Facing bitter cold and encountering polar bears, a British duo seeking to raise almost $500,000 for the United Nations refugee agency leads the Polar Race 2007, as the grueling 640-kilometre endurance race to the North Pole has reached its halfway point. Team Refuge, comprising Jake Morland and James Turner, is leading its nearest rival by almost seven hours after setting out from Canada’s Cornwallis Island earlier this month. “We’ve taken a bit of a battering over the last few days,” said Mr. Morland, who has worked with the United Nations High Commissioner for Refugees over the past seven years in places such as Iraq, Timor-Leste, Sri Lanka and Sudan. Mr. Morland hopes the money his team raises will be earmarked for a special trust fund to cover urgent medical evacuations for refugee children. “Rather than polar bears, the cold has been our biggest concern,” he added. “The thermometer may only read minus 20 but with wind chill that’s closer to minus 65! Just staying warm is a battle!” The team must pull heavy sleds carrying food and other survival items over the frozen arctic, and is learning how to use the sun to navigate and also how to differentiate snow which is safe to melt and drink from snow which is salty from the seawater. The duo is now busy repairing their equipment and resting at a re-supply station on Osborne Island, as they gear up for the second half of their journey. To deal with the demanding challenges of the race, Mr. Turner, teacher and long-time friend of Mr. Morland’s, said that he is dreaming of his arrival back in Ottawa, Canada, after the end of the race next month. “A pint of beer and food that isn’t boil-in-the-bag takes my mind off bruised feet and aching bones,” he said. “It also allows me to open my eyes and enjoy the surroundings.” However, the highlight of the race so far for Team Refuge has been its coming across three polar bears and two Arctic wolves. Recalling a close encounter with a polar bear, Mr. Turner said, “My first thought was surprise, then I yelled, ‘Bear! Bear! Bear!’ The bear and I looked at each other, he sniffed the air, turned and disappeared in to the ice rubble.” He added, “It was close.” Team Refuge, one of six teams competing in the race, is being sponsored by Arch Insurance, a European company, which has given the two men $80,000 to cover the costs of the race, allowing all funds raised by the pair to be donated directly to UNHCR. The public will be able to continue donating to Team Refuge for the rest of this year. The winning team of the Polar Race 2007 will be awarded the Wedgwood Blue Ice Trophy. 25 April 2007Facing bitter cold and encountering polar bears, a British duo seeking to raise almost $500,000 for the United Nations refugee agency leads the Polar Race 2007, as the grueling 640-kilometre endurance race to the North Pole has reached its halfway point.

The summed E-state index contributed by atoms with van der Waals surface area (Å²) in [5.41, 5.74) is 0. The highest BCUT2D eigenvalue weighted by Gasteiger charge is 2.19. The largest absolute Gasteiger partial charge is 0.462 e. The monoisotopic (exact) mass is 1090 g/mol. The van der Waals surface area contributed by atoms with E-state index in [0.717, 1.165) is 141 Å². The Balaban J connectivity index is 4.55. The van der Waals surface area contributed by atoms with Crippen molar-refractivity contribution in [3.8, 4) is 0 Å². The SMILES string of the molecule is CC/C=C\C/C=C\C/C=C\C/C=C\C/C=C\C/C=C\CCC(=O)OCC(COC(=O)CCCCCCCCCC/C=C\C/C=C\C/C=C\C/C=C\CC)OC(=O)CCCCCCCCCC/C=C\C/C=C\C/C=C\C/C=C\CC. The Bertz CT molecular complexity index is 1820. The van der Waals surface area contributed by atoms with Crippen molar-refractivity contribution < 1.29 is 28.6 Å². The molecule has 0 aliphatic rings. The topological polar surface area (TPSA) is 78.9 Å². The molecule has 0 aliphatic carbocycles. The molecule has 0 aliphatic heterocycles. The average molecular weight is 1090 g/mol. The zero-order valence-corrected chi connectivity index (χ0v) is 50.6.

Looking to shed some pounds this year? Researchers at Brock have some advice for you.Do it for the right reasons. Otherwise, you may be more likely to fail.Philip Wilson and Diane MackPhilip Wilson and Diane Mack, associate professors in the Department of Physical Education and Kinesiology, are examining what motivates healthy eating and exercise by participants in commercial weight loss programs. They’ve discovered that your reasons for engaging in such activities might be the key to your success.It’s a pattern consistent with other research into motives and healthy behaviour, Wilson said. If you’re doing it for yourself — intrinsic goals such as health or personal satisfaction — you are more likely to succeed over extrinsic goals like power or how you look to other people.“Intrinsic goals related to feeling revitalized, positively changing your health and accomplishing a challenging activity, seem to provide better results than most of the common goals we see endorsed by these programs, which is weight management and promoting a better physical appearance and image,” Wilson said.“This is not to say that having goals around managing your weight and improving your appearance are bad, it is just that they might not be as useful, motivationally speaking, with respect to promoting long-term healthy eating and exercising behaviours.”Wilson, Mack and co-investigator Chris Blanchard from Dalhousie University collected data from 138 people participating in commercial weight loss programs like Weight Watchers, Herbal Magic, Jenny Craig and others. Their goal is to uncover what keeps people eating healthy and exercising when faced with the challenges of controlling body weight.The study is supported by a grant from the Social Sciences and Humanities Research Council. Several Brock graduate and undergraduate students are also participating.Researchers hope to produce a new motivational pamphlet for people in commercial weight-loss programs and determine the feasibility of using this new resource to change eating and physical activity behaviours in commercial weight-loss program users.While commercial programs promote short-term weight loss, only 20 per cent of individuals embarking on the programs make the necessary lifestyle changes for sustained weight regulation.• Read more about the study in the St. Catharines Standard